By combining our respective and distinct expertise in Software Engineering and Resilient Software on one side and AI-based Software Testing on the other side, we will address the following challenges for resilient software:

Challenge #1 Utilizing observation data for assessing resilience under varying conditions

There are a large number of varying conditions to operate an AS and it is impossible to explore exhaustively these conditions in test environments. However, the observations made on a given AS can be exploited to enhance the testing. We plan to follow two directions: First, we leverage Metamorphic Testing [1] to address the oracle problem of AS under varying conditions: How to test a program P, if for a given test input x, we cannot exactly specify the expected outcome P(x)? A metamorphic relation defines changes over both inputs and outputs, i.e. the AS environment and its behavior, and the accepted variations in behavior. Recent works applied machine learning to select the most likely fault-revealing metamorphic relations for a given test input [2]. We will follow the general idea to identify meaningful metamorphic relations by mining input and output data. Multimorphic testing [6] will also be considered for assessing the effectiveness of performance test suites of software systems. By analogy with mutation testing, the core idea of Multimorphic testing is to leverage the typical configurability of these systems, and to check whether it makes any difference in the outcome of the tests: i.e., are some tests able to “kill” underperforming system configurations? Second, we can amplify the test inputs through the observation of how the system reacts. For example, some execution traces of the system can show that some zones of the programs have been neglected in terms of test coverage. This allows us to generate test scenarios in simulation and the physical world that assess the limits of resilience. Hence an idea is to either synthesize new test inputs or to expand an existing test input. In both cases, we believe AI has a role to play to exploit the output data and improve the testing resilience of the system.

Challenge #2 Digital twins for continuous improvement of resilient autonomous/smart systems

Digital Twins (DT) [3, 5] have emerged since the beginning of this millennium to better support the management of systems based on (real-time) data collected in different parts of the operating systems. The very essence of this new generation of systems requires maximizing the use of data collected throughout the system life cycle, which needs to be processed, organized and structured to help manage and improve the systems. Among others, DTs are expected to improve the resilience of systems through online monitoring that enables continuous improvements. However, their development, maintenance, and evolution still face major challenges [4]. To help in the assimilation of the data, and to feed back the DT with relevant recommendations and assistants supporting the continuous improvement of systems, we propose to explore the integration of predictive models in the design and implementation of DT. In particular, we are interested in i) exploring the required modeling languages for DTs, ii) data-driven learning of digital twin models from historical and live data, iii) proposing an architectural framework for implementing DTs that brings together data and models, and iv) managing possible sources of uncertainty.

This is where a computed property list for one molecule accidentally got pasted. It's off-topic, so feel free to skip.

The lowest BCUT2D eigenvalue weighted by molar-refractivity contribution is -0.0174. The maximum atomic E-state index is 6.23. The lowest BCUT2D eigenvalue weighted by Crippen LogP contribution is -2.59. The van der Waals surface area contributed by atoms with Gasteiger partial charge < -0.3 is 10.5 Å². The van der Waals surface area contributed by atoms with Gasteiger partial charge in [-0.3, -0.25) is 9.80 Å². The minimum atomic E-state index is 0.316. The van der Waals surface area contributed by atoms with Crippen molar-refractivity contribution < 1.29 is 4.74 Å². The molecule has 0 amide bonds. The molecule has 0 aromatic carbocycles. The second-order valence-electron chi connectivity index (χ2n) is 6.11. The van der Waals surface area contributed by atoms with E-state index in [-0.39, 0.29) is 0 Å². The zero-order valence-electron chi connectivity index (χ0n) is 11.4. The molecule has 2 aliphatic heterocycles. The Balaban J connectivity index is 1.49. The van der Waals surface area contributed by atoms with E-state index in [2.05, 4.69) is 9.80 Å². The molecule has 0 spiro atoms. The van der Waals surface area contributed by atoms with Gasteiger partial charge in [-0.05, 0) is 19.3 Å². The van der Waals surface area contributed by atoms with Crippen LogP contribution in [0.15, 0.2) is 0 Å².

Challenge #3 Resilient Autonomous Systems in the Digital and Physical World

For a thorough evaluation of the methods for testing and improving resilient autonomous systems, it is necessary to make the transfer to the actual systems both in the digital world, i.e. precise simulations, and the physical world, i.e. on the AS hardware. In our joint work, we will utilize the available systems at both partners, e.g., a mobile rover robot from DiverSE and a lightweight collaborative industrial robot from Simula (specifically, Aion Robotics R1: Universal Robots UR3: We aim to perform case studies on these systems to allow not only the evaluation of resilience using digital twins, but also to assess the transferability of the methods onto the physical hardware.


  • [1] T. Y. Chen, F.-C. Kuo, H. Liu, P.-L. Poon, D. Towey, T. H. Tse, and Z. Q. Zhou. 2018. Metamorphic testing: A review of challenges and opportunities. ACM Computing Surveys 51, 1 (2018), 4:1–4:27.
  • [2] Adaptive metamorphic testing with contextual bandits. H. Spieker, A. Gotlieb. Journal of Systems and Software 165: 110574, 2020.
  • [3] Grieves M., Vickers J. (2017) Digital Twin: Mitigating Unpredictable, Undesirable Emergent Behavior in Complex Systems. In: Transdisciplinary Perspectives on Complex Systems. Springer, Cham.
  • [4] S. Ali and T. Yue, Handling Uncertainties in Cyber-Physical Systems during Their Operations with Digital Twins, Presented at the Fifth Workshop on Monitoring and Testing of Cyber-Physical Systems (MT-CPS) co-located with CPS-IoT Week, 2020.
  • [5] Francis Bordeleau, Benoit Combemale, Romina Eramo, Mark van den Brand, Manuel Wimmer. Towards Model-Driven Digital Twin Engineering: Current Opportunities and Future Challenges. ICSMM 2020 - International Conference on Systems Modelling and Management, Jun 2020, Bergen, Norway.
  • [6] Paul Temple, Mathieu Acher, Jean-Marc Jézéquel. Empirical Assessment of Multimorphic Testing. IEEE Transactions on Software Engineering (2020)